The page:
Innovation Ohio, a progressive think tank headquartered in Columbus, today charged the Kasich administration with "playing politics at the expense of Ohio taxpayers" by refusing to create the health insurance exchanges called for in the Affordable Care Act (ACA).
The think tank said that while the five states bordering Ohio have pulled down over $130 million in federal exchange grants, Ohio has received only $1 million -and only because the previous Governor, Ted Strickland, applied for it. For a comparison of state grants see http://www.statehealthfacts.org.
According to the Toledo Blade, Lt. Governor Mary Taylor, who is also state Insurance Commissioner, told a Bowling Green audience yesterday that she and Gov. Kasich have determined it would be too expensive for Ohio to set up an exchange, which she estimated "would cost between $30 and $40 million per year to operate...plus initial start-up costs."
Insurance exchanges are marketplaces where individuals and small businesses can shop for affordable health insurance plans that best fit their needs. The Supreme Court upheld the constitutionality of the ACA on June 28. States refusing to create exchanges will have one created for them by the federal government.
The Kasich administration complains that they don't have the money to set up a state insurance exchange, estimating their cost at $30 to 40 million per year. Yet, for two years, they've refused to apply for federal planning grants that could have been used for this very purpose.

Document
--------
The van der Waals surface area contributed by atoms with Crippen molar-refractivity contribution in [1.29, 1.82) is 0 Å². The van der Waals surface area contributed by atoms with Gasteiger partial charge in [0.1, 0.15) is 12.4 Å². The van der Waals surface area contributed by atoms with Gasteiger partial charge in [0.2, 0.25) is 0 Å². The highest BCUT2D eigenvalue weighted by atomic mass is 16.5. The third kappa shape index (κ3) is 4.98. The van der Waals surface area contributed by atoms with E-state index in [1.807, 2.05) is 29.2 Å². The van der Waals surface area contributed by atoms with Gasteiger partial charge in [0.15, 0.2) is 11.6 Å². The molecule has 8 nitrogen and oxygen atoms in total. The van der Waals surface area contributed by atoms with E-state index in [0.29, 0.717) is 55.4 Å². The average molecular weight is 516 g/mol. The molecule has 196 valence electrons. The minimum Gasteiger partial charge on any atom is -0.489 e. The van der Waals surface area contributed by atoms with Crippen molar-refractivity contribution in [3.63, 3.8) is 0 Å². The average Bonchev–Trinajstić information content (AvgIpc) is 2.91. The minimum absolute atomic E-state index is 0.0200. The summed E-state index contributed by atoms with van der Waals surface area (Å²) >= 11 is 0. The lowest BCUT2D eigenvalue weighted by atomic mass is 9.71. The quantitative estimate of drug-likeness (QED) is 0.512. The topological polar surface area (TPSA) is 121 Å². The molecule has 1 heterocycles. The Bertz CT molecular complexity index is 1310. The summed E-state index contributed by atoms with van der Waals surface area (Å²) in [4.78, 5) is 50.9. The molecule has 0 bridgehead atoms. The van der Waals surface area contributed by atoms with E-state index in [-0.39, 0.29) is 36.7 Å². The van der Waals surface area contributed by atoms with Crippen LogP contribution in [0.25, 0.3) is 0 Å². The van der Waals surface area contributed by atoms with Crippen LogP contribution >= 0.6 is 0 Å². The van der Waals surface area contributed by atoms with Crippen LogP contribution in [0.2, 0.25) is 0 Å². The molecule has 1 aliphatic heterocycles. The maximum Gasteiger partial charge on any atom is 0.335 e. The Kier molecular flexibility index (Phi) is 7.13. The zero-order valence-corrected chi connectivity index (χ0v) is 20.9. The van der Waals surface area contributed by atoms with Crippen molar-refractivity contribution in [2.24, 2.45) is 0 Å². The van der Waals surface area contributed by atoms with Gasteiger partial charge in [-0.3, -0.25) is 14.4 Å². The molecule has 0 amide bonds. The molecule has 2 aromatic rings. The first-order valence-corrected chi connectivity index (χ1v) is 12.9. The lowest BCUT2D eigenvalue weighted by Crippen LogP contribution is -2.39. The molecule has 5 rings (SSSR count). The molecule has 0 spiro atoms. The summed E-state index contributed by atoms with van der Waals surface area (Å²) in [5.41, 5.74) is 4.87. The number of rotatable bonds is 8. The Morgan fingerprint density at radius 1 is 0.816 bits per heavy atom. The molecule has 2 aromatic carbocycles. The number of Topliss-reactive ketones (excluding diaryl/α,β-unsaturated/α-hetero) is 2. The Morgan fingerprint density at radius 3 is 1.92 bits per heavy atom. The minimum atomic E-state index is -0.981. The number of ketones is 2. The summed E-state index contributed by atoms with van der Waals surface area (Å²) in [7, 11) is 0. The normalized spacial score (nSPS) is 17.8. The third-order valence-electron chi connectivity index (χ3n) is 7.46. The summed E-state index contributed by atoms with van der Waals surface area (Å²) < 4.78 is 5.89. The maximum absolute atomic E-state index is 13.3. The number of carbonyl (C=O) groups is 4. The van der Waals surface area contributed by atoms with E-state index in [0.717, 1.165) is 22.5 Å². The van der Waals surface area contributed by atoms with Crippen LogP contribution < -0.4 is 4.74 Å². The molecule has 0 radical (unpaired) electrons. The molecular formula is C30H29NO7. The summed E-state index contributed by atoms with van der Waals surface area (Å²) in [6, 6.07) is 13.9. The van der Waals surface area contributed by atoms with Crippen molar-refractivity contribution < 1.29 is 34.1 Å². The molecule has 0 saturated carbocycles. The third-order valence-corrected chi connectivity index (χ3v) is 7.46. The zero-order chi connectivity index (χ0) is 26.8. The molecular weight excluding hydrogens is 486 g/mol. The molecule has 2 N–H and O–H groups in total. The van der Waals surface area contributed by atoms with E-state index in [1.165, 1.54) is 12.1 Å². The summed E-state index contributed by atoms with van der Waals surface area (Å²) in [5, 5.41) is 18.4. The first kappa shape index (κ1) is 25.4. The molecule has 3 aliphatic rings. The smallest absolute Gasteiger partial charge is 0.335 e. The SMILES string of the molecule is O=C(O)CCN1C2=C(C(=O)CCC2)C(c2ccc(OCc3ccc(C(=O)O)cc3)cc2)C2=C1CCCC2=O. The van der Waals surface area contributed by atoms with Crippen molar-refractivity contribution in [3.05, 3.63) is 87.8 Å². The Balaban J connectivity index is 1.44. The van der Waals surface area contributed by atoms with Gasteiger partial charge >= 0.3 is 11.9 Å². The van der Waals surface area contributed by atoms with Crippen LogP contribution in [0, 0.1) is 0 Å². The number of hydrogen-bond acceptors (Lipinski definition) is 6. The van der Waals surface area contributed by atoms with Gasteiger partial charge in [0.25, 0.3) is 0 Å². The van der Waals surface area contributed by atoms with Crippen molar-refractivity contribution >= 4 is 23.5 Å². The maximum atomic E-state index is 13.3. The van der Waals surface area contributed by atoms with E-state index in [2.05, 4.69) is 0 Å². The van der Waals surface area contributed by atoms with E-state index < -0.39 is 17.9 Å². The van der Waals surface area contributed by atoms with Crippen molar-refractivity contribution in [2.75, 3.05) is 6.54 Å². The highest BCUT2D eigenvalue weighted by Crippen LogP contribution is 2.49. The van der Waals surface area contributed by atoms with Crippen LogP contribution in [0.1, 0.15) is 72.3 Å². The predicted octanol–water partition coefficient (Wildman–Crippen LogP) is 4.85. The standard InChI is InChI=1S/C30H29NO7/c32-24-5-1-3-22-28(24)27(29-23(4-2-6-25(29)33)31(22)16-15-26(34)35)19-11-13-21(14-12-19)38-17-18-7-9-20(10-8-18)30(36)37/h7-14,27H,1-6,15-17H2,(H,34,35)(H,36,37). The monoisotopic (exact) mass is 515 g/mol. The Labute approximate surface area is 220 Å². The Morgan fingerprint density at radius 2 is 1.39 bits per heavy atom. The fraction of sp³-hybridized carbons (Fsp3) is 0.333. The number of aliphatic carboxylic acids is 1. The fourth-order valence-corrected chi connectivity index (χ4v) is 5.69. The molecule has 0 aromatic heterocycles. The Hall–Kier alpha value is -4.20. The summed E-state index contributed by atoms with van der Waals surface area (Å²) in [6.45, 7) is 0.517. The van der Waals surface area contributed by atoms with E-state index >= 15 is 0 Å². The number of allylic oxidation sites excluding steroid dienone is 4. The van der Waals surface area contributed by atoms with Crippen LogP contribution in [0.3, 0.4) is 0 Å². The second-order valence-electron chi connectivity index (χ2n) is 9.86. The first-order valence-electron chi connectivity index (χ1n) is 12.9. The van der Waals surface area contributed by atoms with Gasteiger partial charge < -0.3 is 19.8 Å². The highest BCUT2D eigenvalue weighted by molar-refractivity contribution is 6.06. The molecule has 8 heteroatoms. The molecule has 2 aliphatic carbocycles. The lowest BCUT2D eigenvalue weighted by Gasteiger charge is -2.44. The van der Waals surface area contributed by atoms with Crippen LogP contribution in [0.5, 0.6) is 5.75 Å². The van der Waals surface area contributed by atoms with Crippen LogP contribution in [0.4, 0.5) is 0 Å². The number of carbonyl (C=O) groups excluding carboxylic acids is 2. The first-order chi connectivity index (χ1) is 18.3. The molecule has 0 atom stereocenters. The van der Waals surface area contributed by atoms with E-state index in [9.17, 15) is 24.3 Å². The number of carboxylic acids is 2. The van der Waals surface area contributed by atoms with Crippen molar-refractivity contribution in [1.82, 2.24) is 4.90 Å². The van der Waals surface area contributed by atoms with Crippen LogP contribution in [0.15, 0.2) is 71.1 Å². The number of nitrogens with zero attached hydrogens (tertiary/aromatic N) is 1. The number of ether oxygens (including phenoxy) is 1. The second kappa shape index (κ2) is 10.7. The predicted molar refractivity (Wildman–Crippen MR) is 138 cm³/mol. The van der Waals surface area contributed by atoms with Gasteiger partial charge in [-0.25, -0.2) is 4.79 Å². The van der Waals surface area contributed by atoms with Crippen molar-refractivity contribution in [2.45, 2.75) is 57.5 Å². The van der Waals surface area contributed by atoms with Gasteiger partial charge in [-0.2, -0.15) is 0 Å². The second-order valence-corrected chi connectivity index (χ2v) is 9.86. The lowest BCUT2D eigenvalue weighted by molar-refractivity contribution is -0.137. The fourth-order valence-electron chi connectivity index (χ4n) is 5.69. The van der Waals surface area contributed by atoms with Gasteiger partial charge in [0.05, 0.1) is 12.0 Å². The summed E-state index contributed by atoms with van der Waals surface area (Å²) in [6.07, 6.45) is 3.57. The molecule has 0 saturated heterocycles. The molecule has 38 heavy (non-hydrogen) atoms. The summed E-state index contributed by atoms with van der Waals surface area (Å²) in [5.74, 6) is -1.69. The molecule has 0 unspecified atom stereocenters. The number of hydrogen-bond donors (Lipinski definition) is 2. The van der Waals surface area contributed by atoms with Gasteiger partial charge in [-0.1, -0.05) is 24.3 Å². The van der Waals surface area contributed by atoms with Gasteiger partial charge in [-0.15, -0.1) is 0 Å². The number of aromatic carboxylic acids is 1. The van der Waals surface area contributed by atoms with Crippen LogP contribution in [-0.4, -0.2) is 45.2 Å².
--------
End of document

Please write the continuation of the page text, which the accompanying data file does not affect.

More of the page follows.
Said IO President Janetta King:
"The Kasich administration complains that they don't have the money to set up a state insurance exchange. But whose fault is that? For two years, they've sat on their hands and refused to apply for the federal funding expressly designed for that purpose. On June 29, the White House announced that states can even use planning grants to pay exchange operating costs. Meanwhile, Kentucky has pulled down over $66 million, which would be more than enough to pay the $30-$40 million Lt. Gov. Taylor says is necessary to operate an Ohio exchange in the first year. In subsequent years, many states are planning to finance exchange operations through a modest user fee on insurance companies in return for all the new business they'll be getting. Maybe that's why 35 states have applied for and gotten more grant money than Ohio has. The Lt. Governor even returned a $1 million federal grant Ohio received to help consumers challenge claim denials by insurance companies. What the Kasich administration is doing borders on malfeasance."